Digital Crime Defense: Cyber Bullying and Inappropriate Photos

This video features Frank Walker, a Criminal Law attorney based in Pennsylvania.

Pennsylvania Criminal Defense Attorney

Video Transcript:

Frank Walker:

Nothing is private once you hit send. Nothing is private once you hit send. 

Rob Rosenthal:

Can some internet or cyber crimes, bringing serious trouble? We're gonna find out right now, because that's what we're going to Ask the Lawyer on this episode. Hi again, everybody. I'm Rob Rosenthal with AskTheLawyers.com, and my guest is Pennsylvania attorney Frank Walker. I wanna remind you right at the beginning, if you'd like to ask Frank some questions of your own, about your situation, you can go to AskTheLawyers.com, click the button on the top that says Ask a lawyer, or you can call the phone number that you'll see on the screen during our conversation. Frank, it's always good to see you, thank you for making the time to help us out.

Frank Walker:

Always get to see you also, Rob, thank you, I appreciate you having me. 

Rob Rosenthal:

So let's talk about these internet crime, cyber crimes, that sort of thing. Have you seen a rise in these lately in the last few years of your practice?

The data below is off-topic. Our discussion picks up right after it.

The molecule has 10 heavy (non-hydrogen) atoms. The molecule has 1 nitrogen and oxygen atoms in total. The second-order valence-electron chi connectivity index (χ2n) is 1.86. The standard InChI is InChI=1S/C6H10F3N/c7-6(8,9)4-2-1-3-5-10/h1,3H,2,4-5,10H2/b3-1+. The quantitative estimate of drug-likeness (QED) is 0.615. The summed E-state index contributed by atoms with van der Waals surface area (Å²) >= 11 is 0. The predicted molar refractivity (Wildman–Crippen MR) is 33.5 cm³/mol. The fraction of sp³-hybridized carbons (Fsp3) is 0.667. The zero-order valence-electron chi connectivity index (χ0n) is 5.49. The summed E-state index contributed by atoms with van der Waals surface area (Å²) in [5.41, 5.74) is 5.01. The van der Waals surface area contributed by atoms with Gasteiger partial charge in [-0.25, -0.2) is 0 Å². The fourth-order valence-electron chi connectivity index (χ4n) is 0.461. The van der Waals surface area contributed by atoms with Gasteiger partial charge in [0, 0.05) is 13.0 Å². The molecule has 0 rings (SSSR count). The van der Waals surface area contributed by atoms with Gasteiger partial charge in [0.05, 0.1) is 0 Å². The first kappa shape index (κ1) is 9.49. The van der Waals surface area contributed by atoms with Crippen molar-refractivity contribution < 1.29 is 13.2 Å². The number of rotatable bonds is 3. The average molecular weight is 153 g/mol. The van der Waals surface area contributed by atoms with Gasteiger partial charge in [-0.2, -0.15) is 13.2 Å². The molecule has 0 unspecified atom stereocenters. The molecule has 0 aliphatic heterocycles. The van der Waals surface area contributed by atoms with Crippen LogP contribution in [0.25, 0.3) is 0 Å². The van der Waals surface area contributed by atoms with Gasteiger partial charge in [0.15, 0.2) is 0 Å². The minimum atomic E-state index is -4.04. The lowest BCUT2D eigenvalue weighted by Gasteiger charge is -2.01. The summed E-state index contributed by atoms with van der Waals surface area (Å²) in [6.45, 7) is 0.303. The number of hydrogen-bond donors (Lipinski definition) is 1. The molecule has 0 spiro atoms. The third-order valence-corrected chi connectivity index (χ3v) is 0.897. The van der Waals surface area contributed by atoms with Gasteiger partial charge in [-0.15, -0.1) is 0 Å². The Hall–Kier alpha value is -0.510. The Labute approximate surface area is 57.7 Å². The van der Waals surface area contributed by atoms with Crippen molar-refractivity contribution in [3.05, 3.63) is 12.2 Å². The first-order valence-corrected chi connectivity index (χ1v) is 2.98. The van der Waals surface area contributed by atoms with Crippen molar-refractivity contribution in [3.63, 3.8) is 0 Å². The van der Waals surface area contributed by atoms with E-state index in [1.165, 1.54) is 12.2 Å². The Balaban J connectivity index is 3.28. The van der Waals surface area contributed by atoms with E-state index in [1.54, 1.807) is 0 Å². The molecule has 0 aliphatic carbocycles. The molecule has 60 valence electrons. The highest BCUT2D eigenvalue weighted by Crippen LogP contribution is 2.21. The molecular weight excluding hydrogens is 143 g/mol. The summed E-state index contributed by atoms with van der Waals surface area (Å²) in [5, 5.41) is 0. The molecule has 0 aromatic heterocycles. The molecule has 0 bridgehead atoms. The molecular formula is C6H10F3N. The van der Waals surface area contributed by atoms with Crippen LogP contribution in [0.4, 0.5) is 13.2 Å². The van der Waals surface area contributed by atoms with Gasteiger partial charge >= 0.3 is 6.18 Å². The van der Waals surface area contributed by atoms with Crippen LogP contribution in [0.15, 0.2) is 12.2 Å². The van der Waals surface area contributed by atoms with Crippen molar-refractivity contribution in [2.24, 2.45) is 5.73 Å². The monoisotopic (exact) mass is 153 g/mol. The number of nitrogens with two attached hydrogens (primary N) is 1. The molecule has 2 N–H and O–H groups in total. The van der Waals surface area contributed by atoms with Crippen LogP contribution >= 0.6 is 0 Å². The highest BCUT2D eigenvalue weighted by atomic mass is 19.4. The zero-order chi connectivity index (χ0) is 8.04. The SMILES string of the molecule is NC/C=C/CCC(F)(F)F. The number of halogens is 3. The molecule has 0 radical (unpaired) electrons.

Frank Walker:

I have, especially during the covid pandemic, a lot of people were working from home, and you have employers who are trusting that the employees are doing what they're supposed to do while on company time working for that company, but instead they're looking at things they shouldn't be looking at. They are doing things they shouldn't be doing, whether it be financial crimes, whether it be staying home and seeking unemployment while still working another job, or whether it being trying to steal money from other people by persuading them to participate in different types of schemes and other things that are unlawful illegal and definitely against the company's best interest. We're seeing it rising in, and a lot of companies are contacting us because number one, they want to terminate this person, but also they wanna know their exposure, but then sometimes the clients and employers, a former employees, are calling our office because now they've gotten to a situation where they need to get out of. So we're definitely seeing a rise in that conduct.